Agile, Disciplined Agile, Scrum, Software Development

#Scrumbled #Agile or #Disciplined #Agile

So I attended a Scrum session last week that was presented by Steve Porter. Excellent session that discussed many of the misconceptions or myths about Scrum. I came away wondering why I don’t profess to believe in Scrum. I honestly do follow many of the Scrum rituals, but I always seem to not be able to follow them completely. The processes I use always seem to be a Scrum-but implementation. I do Scrum except for this customization, I do Scrum except for this circumstance. Many of the myths we reviewed also seemed to be focusing on small misconceptions of what Scrum is. Not the large issues that could really derail a project – this frustrated me.

For example, we discussed whether the iteration planning should be 4 hours for a two-week iteration. My response is that it is nice to have a guideline, but things will take as long as they take. Sometimes we need to change based on the team and the stories.

Honestly

To be honest with you, the one thing that has always bothered me about Scrum is the amount of time, effort, and care that focuses on the rituals themselves. There tends to be great detail in how long meetings should be, how long iterations should be, what a Product Owner should do, and what a Scrum Master should be. Early on for Agile projects, I think this type of direction can be quite helpful. But Scrum has always struck me as being overly precise and prescriptive. In many situations I would prefer a loose guideline that would provide me options as to how I could structure a project. It really feels wrong to try to control an Agile project to the extent the Scrum process does. I would much rather just allow my team to customize the process as they see fit.

One thing that resounded with me after reading “Creativity, Inc.” was the comment that to nurture a creative culture, we need to “hold loosely onto goals and firmly onto intentions”. If you allow me some creative license, I believe this can be translated to than we need to “hold loosely onto rituals and outcomes and firmly onto values”

Stated in this way, it becomes clear to me why I struggle with Scrum.

It always seems to me that Scrum places rituals ahead of values. Instead of focusing on values and discussing a variety of approaches, Scrum doesn’t spend enough time discussing values and spends more on the details of rituals.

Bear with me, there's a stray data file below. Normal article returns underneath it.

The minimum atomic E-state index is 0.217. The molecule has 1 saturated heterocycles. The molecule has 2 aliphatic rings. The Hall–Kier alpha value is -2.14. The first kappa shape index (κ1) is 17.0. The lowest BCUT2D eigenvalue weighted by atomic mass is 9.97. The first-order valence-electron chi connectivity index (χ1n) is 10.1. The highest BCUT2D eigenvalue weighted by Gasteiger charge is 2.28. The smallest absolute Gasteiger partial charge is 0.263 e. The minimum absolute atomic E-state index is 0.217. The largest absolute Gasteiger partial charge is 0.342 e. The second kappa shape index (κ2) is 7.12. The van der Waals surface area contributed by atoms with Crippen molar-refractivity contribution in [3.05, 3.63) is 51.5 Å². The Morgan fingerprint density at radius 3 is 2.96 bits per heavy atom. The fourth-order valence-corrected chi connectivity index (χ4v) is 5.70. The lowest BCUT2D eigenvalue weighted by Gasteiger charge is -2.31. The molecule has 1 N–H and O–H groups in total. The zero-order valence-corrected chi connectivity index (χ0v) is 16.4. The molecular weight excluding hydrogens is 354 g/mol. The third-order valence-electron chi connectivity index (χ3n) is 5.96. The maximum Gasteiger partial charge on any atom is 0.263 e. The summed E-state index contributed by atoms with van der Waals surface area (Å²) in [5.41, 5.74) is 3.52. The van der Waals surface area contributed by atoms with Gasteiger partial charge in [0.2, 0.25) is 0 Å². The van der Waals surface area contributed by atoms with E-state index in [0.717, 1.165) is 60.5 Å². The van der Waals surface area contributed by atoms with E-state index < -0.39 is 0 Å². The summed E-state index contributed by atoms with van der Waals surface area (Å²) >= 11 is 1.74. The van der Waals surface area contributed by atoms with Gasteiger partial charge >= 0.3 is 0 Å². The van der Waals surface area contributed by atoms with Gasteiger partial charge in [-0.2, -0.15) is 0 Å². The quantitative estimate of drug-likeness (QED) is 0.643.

To me it seems we have Scrumbled/Scrambled what Agile should focus on.

What to do?

Recently I’ve become more aware of Disciplined Agile. I believe it has great value that is not found elsewhere in the Agile Ecosystem:

  • A Decision Framework that provides a structure on how an Agile project can sit inside the Enterprise and doesn’t just focus on the Software Development Team
  • A Decision Framework that allows for the customization of the Agile project process based on the readiness of the Enterprise and project team. Disciplined Agile supports the following Agile processes:
    • Agile Delivery
    • Lean Delivery
    • Continuous Delivery
    • Exploratory
    • Program Management
  • A Decision Framework that provides a prioritized list of rituals/deliverables to use though out the project
    • This allows for the project team to choose and adapt to what fits best in each circumstance
  • A home for an Architecture Role on the leadership of an Agile Project
  • A Decision Framework that provides the right focus for lightweight models/documentation through out the project

I’ll be focusing on Disciplined Agile over the next few Blog posts. It has great promise in helping Agile take that next step into the Enterprise.

About Terry Bunio

Terry Bunio has worked for Protegra for 14+ years because of the professionalism, people, and culture. Terry started as a software developer and found his technical calling in Data Architecture. Terry has helped to create Enterprise Operational Data Stores and Data Warehouses for the Financial and Insurance industries. Along the way Terry discovered that he enjoys helping to build teams, grow client trust and encourage individual career growth, completing project deliverables, and helping to guide solutions. It seems that some people like to call that Project Management. As a practical Data Modeller and Project Manager, Terry is known to challenge assumptions and strive to strike the balance between the theoretical and real world approaches for both Data Modelling and Agile. Terry considers himself a born again agilist as Agile implemented according to the Lean Principles has made him once again enjoy Software Development and believe in what can be accomplished. Terry is a fan of Agile implemented according to the Lean Principles, the Green Bay Packers, Winnipeg Jets, Operational Data Stores, 4th Normal Form, and asking why

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